Sea Plantain (Plantago maritima)

The leaves of Sea Plantain can sometimes be confused with Sea Arrow Grass but they are broader and often toothed. It is also known as Goose Tongue and its strong tap root anchors it to the salt marsh. It flowers between June and August and close up the flower spikes are rather attractive. The young succulent leaves are edible and probably enjoyed by grazing Canada geese, wigeon and roe deer.

Sea Purslane  (Halimione portulacoides)

Sea Purslane is a grey-green, woody shrub growing to about 50 cm high. Its edible leaves are thick, fleshy and crunchy. There is a small amount growing at Portbury Wharf salt marsh.

Frosted Orache (Atriplex laciniata)

Frosted Orache (pronounced Orak) is a sprawling annual plant which flowers between August and September. It can grow 30 cm tall but often the stems lie horizontally leaning against other plants. In autumn the ripened triangular fruits, leaves and stems turn to gloriously vivid yellows and pinks.





This is an eye-catching plant, especially when sunlit from behind.

It sometimes grows in single stems, like asparagus but when established it is multi-stemmed growing in miniature forests.

Marsh Samphire  (Salicornia Europaea)

Marsh Samphire, also known as Sea Asparagus, is edible and has become a fashionable delicacy in recent years. However a world away from the dinner table, its other name is Glasswort as when burnt it creates soda ash which was used in the making of glass and soap. It was first called Glasswort in the 16th century when there was a resurgence in English glassmaking.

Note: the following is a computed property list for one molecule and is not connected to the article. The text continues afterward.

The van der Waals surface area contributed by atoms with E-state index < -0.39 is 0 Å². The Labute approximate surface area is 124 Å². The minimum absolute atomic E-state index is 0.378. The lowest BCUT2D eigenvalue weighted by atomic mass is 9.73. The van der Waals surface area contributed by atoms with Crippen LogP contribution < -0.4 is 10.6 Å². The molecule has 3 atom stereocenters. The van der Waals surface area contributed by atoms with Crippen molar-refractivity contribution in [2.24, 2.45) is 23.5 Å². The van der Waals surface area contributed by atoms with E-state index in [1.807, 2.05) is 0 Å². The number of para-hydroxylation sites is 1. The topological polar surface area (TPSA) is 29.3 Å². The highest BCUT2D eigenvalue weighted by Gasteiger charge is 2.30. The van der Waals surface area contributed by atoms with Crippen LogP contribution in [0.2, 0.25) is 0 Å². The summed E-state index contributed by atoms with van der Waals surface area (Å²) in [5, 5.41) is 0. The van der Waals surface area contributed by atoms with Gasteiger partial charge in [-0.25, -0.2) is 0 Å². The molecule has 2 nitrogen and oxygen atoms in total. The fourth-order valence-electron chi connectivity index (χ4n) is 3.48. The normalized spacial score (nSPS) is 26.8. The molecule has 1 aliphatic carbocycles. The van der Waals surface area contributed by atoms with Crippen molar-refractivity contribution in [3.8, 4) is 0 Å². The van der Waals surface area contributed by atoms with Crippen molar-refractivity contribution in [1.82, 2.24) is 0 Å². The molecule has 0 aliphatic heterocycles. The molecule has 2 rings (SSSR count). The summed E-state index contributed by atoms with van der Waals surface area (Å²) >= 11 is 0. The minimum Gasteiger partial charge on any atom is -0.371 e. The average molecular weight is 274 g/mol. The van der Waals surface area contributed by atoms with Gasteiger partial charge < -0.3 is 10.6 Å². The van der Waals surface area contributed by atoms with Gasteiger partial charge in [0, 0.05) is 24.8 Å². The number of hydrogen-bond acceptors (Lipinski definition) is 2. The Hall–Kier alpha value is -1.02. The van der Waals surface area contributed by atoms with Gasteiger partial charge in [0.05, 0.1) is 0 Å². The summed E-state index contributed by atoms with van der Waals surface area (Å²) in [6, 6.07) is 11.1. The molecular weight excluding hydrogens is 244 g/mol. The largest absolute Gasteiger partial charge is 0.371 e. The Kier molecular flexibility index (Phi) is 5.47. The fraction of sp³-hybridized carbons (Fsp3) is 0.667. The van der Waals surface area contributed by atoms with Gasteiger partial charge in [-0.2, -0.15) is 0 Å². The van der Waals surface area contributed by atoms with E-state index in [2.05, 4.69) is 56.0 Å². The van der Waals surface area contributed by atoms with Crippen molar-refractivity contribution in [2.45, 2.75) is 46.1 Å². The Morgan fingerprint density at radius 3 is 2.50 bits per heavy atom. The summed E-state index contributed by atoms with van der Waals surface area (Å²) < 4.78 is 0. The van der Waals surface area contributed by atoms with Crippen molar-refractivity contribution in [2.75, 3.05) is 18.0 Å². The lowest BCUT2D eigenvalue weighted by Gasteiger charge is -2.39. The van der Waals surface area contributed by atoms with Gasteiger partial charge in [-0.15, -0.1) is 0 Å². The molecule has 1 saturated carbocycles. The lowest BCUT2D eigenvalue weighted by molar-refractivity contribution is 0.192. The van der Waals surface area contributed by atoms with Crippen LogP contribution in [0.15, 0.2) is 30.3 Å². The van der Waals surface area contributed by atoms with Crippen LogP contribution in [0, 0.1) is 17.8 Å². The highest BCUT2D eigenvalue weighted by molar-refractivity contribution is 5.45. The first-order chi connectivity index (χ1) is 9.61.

Marsh Samphire just loves gooey mud so grows right down on the tide line. This is one of the first plants, together with Spartina, to colonise mud and create salt marshes. It grows well at Battery Point.





Scurvy Grass was used in the Befuddlement Draft at Hogwarts in the Harry Potter series.

English Scurvy Grass  (Cochlearia anglica)

It is not actually a grass at all but has spoon shaped leaves so is also known as Spoonwort.  These fleshy, succulent leaves are very rich in vitamin C and they were once eaten by sailors to ward off scurvy. Scurvy is a disease caused from a lack of fresh fruit and vegetables in the diet. If a sailor was at sea for months or even years they would have had a very poor diet after their fresh supplies had run out.  So when the ship was close to land they would row ashore to harvest this nutritious plant and perhaps others on the salt marsh.

Scurvy grass thrives in salty environments and will grow equally well in the mud at the bottom of the marsh to the drier areas at the top. It will also grow on roadsides that have been treated with salt in the winter.




Sea Thrift is the county flower of the Isles of Scilly

Sea Thrift  (Armeria maritima)

Also known as Sea Pink, it grows in low clumps with long stems supporting pink flowers. It tolerates salt well so will grow in wet or dry saline places from salt marshes to sea cliffs.

It flowers in April and May on this salt marsh with globes of pink flowers varying from strong to delicate shades of pink.


This is one of the first species to colonise mud so is fundamental in establishing salt marshes. It can withstand long periods of immersion in salt water and its deep roots stabilise the mud. It grows quickly and often forms large dense colonies.

Sea Spurrey  (Spergularia maritima)

Sea Spurrey is a low growing, spreading plant. So it is quite hard to find hidden beneath the tangle of taller salt marsh plants. Small, jewel-like pink flowers appear between June and August.

Go to the salt marsh index for more salt marsh info